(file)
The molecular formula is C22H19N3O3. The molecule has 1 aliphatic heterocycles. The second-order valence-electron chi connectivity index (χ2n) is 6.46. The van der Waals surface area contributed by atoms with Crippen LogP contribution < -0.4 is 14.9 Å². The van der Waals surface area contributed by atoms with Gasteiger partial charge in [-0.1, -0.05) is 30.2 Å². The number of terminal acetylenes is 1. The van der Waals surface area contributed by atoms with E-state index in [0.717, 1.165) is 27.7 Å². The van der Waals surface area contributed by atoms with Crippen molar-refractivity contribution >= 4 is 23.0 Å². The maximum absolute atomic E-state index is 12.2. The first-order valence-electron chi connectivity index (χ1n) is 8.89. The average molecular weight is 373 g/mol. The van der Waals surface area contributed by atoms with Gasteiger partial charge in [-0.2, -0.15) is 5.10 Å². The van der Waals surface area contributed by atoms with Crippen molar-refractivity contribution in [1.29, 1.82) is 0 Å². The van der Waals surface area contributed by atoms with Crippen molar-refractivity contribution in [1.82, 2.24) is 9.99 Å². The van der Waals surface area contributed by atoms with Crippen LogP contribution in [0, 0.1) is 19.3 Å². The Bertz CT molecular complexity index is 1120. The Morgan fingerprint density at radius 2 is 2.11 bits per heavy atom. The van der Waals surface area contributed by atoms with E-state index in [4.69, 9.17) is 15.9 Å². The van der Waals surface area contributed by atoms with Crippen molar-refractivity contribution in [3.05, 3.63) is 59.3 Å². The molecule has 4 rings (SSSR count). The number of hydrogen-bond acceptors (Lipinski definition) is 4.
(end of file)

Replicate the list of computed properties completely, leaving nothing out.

The molecular formula is C22H19N3O3. The molecule has 1 aliphatic heterocycles. The second-order valence-electron chi connectivity index (χ2n) is 6.46. The van der Waals surface area contributed by atoms with Crippen LogP contribution < -0.4 is 14.9 Å². The van der Waals surface area contributed by atoms with Gasteiger partial charge in [-0.1, -0.05) is 30.2 Å². The number of terminal acetylenes is 1. The van der Waals surface area contributed by atoms with E-state index in [0.717, 1.165) is 27.7 Å². The van der Waals surface area contributed by atoms with Crippen molar-refractivity contribution >= 4 is 23.0 Å². The maximum absolute atomic E-state index is 12.2. The first-order valence-electron chi connectivity index (χ1n) is 8.89. The average molecular weight is 373 g/mol. The van der Waals surface area contributed by atoms with Gasteiger partial charge in [-0.2, -0.15) is 5.10 Å². The van der Waals surface area contributed by atoms with Crippen molar-refractivity contribution in [1.29, 1.82) is 0 Å². The van der Waals surface area contributed by atoms with Crippen molar-refractivity contribution in [1.82, 2.24) is 9.99 Å². The van der Waals surface area contributed by atoms with Crippen LogP contribution in [0, 0.1) is 19.3 Å². The Bertz CT molecular complexity index is 1120. The Morgan fingerprint density at radius 2 is 2.11 bits per heavy atom. The van der Waals surface area contributed by atoms with E-state index in [4.69, 9.17) is 15.9 Å². The van der Waals surface area contributed by atoms with Crippen molar-refractivity contribution in [3.05, 3.63) is 59.3 Å². The molecule has 4 rings (SSSR count). The number of hydrogen-bond acceptors (Lipinski definition) is 4.